“The past is a foreign country: they do things differently there.” – LP Hartley

In its Proverbial sense, a quote perhaps most often interpreted as being about regret. Here, in this room, with the past on a trolley in front of you, I would retool the meaning to be about mis-remembering, about singing yourself to sleep with mondegreen lyrics. Time heals all wounds, but perhaps, for writers, sometimes it heals them too well, closing a breach that looks on to a world of possibility for the people on your pages.

If the disagreeable has been terraformed, made more palatable, it may seem like unfamiliar territory, but you have a map should you dare to use it, and there’s endless veins of writerly gold at your fingertips, just waiting to be mined. Your memory may resist, may tell you that you don’t want to go there again, may even try to make you afraid.

Ignore it.

Win this one. Bring a little swagger to the page with you, a little gunslinger flair. When the lungs are starved of oxygen, the body claws every last molecule of breath from every cell it can, even those in the fingernails. That’s the resourcefulness we’re striving for, that will to succeed even if means a cyanosed manicure.

Take a look at the wounds that haven’t quite healed, the sunsets of bruises that have yet to fade. Hell, take a scalpel to the old scars if you have to, but the point is to dig deep, to remember the missed chances and the lost loves and the comforting hands that have crumbled now to dust.

Touch the bruises, press on them until they start to twinge again. Push your fingers into the wounds. What you find there may feel cold, and alien, but give it time and you’ll feel it bubbling against the heat of your skin.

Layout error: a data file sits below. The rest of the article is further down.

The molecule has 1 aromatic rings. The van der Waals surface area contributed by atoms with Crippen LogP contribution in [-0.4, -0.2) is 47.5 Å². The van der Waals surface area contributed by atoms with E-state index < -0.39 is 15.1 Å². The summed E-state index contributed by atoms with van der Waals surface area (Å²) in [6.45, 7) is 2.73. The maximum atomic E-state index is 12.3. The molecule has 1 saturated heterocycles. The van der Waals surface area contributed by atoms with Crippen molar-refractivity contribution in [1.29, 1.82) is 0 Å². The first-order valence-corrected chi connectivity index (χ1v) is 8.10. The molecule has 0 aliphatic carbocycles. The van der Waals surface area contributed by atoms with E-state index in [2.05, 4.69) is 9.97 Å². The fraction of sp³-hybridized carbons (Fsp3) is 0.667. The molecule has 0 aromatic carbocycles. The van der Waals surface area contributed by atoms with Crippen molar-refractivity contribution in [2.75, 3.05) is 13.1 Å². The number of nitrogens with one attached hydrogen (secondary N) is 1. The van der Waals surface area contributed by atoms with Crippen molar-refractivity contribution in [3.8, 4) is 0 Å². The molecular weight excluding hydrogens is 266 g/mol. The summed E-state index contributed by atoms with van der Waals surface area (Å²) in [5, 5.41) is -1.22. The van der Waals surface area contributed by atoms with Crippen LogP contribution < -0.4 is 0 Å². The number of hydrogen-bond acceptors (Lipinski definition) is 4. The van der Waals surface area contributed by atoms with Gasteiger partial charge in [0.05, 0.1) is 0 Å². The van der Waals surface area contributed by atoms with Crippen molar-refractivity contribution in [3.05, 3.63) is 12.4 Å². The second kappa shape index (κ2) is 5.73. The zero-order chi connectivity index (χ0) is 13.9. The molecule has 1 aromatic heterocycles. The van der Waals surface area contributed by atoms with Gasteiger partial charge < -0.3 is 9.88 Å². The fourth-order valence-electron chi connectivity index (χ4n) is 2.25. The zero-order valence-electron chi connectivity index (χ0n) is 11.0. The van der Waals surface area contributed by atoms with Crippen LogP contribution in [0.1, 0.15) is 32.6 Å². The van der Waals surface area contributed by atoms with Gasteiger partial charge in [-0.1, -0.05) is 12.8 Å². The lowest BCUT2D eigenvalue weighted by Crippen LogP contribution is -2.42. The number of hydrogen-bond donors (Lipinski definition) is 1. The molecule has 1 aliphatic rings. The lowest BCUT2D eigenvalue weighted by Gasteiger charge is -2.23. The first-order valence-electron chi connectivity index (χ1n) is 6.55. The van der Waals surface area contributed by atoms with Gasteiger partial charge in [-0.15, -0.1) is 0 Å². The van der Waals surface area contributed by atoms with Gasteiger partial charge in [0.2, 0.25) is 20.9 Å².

The memory is often merciful, half-closing the mind’s eye so as to obscure some of the finer emotional details of an unpleasant experience. It means well; to recall plainly the pain of a bruised jaw or a bruised ego, to remember at every moment and with absolute clarity the agony of a broken limb or a broken heart, would be to mark out the seconds of your life with torture. The mind’s eye closes, or turns away when it can, so as to allow us to relive our hurt in a more remote, survivable fashion.

But what I’m suggesting here, is that we pry open that eye, force apart the lids with surgical skill and courage, and remember an old piece of Gypsy lore, that the human eye retains the last image seen before death. Peel away the retina and hold it up to the light. See what you saw, feel what you felt, and paint it in pixels or ink.

When I was thinking about this piece I recalled a fine post by @DrewChial called “Keeping My Memoir Out Of My Fiction”, in which he elegantly discusses the perils of installing yourself to too great a degree in your work. It’s a post well worth reading, and I think that the perils he mentions can be comfortably applied here as well.

Yes, writing from the very personal level I’m talking about can be cathartic, but it doesn’t have to be an emotional anti-coagulant. You don’t have to bleed all over the page. It doesn’t have to be everything, and most likely shouldn’t be. Everybody has their own personal Privacy Settings. The important thing is to be able to access the resource when you need to.

One line of truth and a scene can come alive with not a Tesla coil in sight, a birth as opposed to a re-animation. One line plucked from your own personal hell can give your characters a wondrously flawed humanity, make their breath flutter from between the pages, and make the readers heart beat in time with theirs.